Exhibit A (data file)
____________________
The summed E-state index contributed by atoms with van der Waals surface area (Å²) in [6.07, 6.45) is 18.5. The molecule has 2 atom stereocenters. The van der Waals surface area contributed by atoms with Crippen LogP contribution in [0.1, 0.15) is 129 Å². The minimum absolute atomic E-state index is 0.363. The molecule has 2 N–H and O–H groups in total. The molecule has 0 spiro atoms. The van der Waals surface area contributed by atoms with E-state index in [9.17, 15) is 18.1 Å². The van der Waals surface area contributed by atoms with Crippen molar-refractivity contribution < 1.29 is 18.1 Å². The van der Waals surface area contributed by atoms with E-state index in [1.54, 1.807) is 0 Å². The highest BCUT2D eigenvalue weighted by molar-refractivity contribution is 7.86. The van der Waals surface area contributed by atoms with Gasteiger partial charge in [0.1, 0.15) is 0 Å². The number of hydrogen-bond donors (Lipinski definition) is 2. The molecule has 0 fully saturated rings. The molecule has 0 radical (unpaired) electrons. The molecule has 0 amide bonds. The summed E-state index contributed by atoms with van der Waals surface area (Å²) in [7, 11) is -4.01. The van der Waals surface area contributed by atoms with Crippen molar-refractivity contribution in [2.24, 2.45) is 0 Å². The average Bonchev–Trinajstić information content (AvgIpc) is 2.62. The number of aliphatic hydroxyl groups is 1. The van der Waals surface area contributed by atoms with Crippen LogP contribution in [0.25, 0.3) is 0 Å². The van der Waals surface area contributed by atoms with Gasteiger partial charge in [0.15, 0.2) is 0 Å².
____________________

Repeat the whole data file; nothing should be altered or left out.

The summed E-state index contributed by atoms with van der Waals surface area (Å²) in [6.07, 6.45) is 18.5. The molecule has 2 atom stereocenters. The van der Waals surface area contributed by atoms with Crippen LogP contribution in [0.1, 0.15) is 129 Å². The minimum absolute atomic E-state index is 0.363. The molecule has 2 N–H and O–H groups in total. The molecule has 0 spiro atoms. The van der Waals surface area contributed by atoms with E-state index in [9.17, 15) is 18.1 Å². The van der Waals surface area contributed by atoms with Crippen molar-refractivity contribution < 1.29 is 18.1 Å². The van der Waals surface area contributed by atoms with E-state index in [1.54, 1.807) is 0 Å². The highest BCUT2D eigenvalue weighted by molar-refractivity contribution is 7.86. The van der Waals surface area contributed by atoms with Gasteiger partial charge in [0.1, 0.15) is 0 Å². The number of hydrogen-bond donors (Lipinski definition) is 2. The molecule has 0 fully saturated rings. The molecule has 0 radical (unpaired) electrons. The molecule has 0 amide bonds. The summed E-state index contributed by atoms with van der Waals surface area (Å²) in [7, 11) is -4.01. The van der Waals surface area contributed by atoms with Crippen molar-refractivity contribution in [2.24, 2.45) is 0 Å². The average Bonchev–Trinajstić information content (AvgIpc) is 2.62. The number of aliphatic hydroxyl groups is 1. The van der Waals surface area contributed by atoms with Crippen LogP contribution in [0.25, 0.3) is 0 Å². The van der Waals surface area contributed by atoms with Gasteiger partial charge in [0.15, 0.2) is 0 Å².